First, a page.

The General Trade Remedies Directorate (DGTR) recommended imposing anti-dumping duties on imports of aluminum foil from China, Malaysia, Thailand and Indonesia to compensate for the injury caused to the domestic industry by cheaper imports.
After a year-long investigation into complaints filed by Hindalco Industries Ltd, Raviraj Foils Ltd and Jindal India Ltd regarding the dumping of aluminum foil of 80 microns and less in FY20, the DGTR recommended to the Ministry of Finance to impose anti-dumping duties between $ 93.53 $ 976.99 per ton on aluminum foil.
DGTR rejected the idea that Raviraj and Jindal India import aluminum foil and therefore cannot claim domestic industry status. However, it did not include the aluminum foil inventory as a separate anti-dumping investigation regarding dumped imports of aluminum foil inventory is underway.
Opposing parties, including domestic users, asserted that aluminum foil is an environmentally friendly alternative to plastic bags and that the imposition of anti-dumping duties would worsen the gap between supply and demand for the goods. in question. “No ADD (anti-dumping duty) should be recommended on PUC (product under consideration), as domestic suppliers would disproportionately increase the price of the film, which would have a huge impact on users. The latest ADD imposed on the PR of China for sheets between 5.5 microns and 80 microns led to an increase in the prices of domestic suppliers of ₹35 to ₹40 per kg “, they added.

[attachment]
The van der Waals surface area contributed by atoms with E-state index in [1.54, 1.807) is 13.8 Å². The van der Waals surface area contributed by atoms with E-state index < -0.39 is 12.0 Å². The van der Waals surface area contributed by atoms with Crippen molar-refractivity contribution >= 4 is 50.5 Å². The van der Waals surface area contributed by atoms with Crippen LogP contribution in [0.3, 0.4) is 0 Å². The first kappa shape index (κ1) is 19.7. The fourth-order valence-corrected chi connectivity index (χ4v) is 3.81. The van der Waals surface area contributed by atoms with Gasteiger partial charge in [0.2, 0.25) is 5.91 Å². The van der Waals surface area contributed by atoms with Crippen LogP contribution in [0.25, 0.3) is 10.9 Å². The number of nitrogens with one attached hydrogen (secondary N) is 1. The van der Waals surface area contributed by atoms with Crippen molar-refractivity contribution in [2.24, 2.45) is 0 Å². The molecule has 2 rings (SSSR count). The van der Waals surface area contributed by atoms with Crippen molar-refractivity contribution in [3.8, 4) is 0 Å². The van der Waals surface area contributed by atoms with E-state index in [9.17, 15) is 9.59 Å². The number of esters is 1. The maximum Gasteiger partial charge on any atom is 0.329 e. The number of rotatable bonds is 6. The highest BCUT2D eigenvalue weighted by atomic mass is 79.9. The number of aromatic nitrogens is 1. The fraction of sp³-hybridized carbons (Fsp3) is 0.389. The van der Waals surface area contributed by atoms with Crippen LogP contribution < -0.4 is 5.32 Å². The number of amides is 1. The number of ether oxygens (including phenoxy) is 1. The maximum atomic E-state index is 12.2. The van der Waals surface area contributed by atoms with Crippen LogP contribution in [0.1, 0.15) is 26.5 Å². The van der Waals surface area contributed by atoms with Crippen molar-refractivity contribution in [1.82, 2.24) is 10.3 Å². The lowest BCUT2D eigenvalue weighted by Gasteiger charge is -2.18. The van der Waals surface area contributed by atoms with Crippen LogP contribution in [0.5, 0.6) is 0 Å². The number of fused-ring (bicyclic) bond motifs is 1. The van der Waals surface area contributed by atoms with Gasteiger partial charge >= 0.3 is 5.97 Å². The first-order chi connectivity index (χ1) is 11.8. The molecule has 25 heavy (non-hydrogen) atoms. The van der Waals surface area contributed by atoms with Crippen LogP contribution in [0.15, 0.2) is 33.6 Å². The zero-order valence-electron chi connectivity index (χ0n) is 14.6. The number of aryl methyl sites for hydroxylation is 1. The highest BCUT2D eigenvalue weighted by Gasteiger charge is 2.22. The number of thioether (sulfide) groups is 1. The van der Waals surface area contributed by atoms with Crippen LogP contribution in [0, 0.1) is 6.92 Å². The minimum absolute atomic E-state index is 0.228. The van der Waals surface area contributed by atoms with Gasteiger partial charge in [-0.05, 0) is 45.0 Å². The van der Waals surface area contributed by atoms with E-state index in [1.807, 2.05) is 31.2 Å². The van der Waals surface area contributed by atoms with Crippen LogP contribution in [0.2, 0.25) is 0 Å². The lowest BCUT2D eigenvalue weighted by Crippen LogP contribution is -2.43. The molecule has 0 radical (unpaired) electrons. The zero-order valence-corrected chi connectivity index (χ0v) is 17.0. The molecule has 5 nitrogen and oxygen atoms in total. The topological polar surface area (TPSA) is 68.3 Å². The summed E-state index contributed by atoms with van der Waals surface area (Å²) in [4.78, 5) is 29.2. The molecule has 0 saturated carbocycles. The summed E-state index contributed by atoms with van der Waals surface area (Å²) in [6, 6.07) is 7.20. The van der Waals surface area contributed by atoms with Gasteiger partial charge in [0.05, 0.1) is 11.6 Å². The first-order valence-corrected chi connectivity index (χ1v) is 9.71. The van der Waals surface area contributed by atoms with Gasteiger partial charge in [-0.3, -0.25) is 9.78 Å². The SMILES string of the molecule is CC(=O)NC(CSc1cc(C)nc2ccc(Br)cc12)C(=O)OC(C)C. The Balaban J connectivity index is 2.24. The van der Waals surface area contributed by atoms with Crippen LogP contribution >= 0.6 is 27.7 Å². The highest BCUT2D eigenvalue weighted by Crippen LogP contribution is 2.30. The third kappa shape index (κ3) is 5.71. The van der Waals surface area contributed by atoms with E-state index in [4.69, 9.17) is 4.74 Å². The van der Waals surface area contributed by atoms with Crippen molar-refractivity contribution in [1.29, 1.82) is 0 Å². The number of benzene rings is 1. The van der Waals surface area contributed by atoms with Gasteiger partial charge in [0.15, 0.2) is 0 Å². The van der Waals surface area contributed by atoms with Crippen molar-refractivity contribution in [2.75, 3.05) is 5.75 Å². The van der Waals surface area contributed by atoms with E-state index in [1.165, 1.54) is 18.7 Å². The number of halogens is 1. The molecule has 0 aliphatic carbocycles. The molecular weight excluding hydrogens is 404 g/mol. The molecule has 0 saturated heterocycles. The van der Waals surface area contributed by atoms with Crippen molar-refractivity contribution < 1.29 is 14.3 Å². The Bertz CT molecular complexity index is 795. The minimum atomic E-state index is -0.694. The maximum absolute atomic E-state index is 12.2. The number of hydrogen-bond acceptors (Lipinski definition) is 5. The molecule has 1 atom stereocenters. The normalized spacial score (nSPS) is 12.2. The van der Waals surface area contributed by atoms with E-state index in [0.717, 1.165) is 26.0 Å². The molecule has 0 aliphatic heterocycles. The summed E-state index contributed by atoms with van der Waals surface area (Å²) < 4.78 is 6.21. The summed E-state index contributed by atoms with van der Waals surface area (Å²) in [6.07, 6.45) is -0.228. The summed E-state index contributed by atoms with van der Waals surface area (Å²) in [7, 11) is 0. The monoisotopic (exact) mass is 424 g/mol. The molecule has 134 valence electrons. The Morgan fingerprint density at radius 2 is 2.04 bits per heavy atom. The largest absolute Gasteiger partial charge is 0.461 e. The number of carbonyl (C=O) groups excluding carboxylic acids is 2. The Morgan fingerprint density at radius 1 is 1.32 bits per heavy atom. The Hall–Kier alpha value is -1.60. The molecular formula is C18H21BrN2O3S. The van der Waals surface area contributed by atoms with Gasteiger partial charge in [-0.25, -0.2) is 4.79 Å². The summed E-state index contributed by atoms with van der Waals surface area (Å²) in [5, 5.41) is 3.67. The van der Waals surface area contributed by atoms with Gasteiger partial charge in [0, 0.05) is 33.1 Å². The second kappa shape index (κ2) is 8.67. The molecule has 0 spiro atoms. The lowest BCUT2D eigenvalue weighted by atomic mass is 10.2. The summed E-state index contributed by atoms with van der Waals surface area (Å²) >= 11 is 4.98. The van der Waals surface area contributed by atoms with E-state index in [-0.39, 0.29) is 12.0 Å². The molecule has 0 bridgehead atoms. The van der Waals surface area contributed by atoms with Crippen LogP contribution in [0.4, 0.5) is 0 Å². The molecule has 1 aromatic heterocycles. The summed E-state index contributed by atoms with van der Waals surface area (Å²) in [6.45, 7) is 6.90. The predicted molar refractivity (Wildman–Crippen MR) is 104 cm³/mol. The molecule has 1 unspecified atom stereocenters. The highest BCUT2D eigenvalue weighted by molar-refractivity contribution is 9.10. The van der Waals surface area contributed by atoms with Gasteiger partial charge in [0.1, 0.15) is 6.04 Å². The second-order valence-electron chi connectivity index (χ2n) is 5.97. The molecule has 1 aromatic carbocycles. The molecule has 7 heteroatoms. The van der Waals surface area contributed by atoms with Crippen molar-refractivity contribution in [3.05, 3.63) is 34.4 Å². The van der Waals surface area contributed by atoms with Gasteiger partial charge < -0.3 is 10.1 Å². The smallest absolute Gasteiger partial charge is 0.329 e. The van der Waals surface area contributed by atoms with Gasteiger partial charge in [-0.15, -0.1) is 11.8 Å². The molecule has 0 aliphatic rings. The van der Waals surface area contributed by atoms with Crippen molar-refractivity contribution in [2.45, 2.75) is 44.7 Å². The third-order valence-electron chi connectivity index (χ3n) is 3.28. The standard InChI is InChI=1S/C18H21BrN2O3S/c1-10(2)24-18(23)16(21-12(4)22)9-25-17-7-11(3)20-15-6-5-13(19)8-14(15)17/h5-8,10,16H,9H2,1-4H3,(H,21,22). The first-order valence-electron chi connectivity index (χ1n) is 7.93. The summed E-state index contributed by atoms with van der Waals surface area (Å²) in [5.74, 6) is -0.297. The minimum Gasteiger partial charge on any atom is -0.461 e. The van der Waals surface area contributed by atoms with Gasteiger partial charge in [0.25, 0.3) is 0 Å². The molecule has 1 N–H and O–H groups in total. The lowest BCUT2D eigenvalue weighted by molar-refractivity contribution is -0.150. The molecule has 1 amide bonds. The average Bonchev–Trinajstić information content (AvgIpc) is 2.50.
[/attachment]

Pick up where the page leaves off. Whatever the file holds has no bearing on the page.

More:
However, the domestic producers argued that the imposition of duties will not affect the gap between supply and demand. “The domestic industry has recently increased its capacity and other producers will undertake expansions. National capacity is sufficient to meet the country’s demand; thus, there is no question of a gap between supply and demand, ”they submitted.
The DGTR agreed with the domestic producers, believing that the purpose of the anti-dumping law is to create a level playing field for the production and consumption of the goods in the Indian market. “The imposition of ADD does not create a monopoly situation because imports from other suppliers, including those from the countries concerned, are not prevented from competing in the Indian market,” he added. .
India is currently the largest user of anti-dumping measures among members of the World Trade Organization (WTO).
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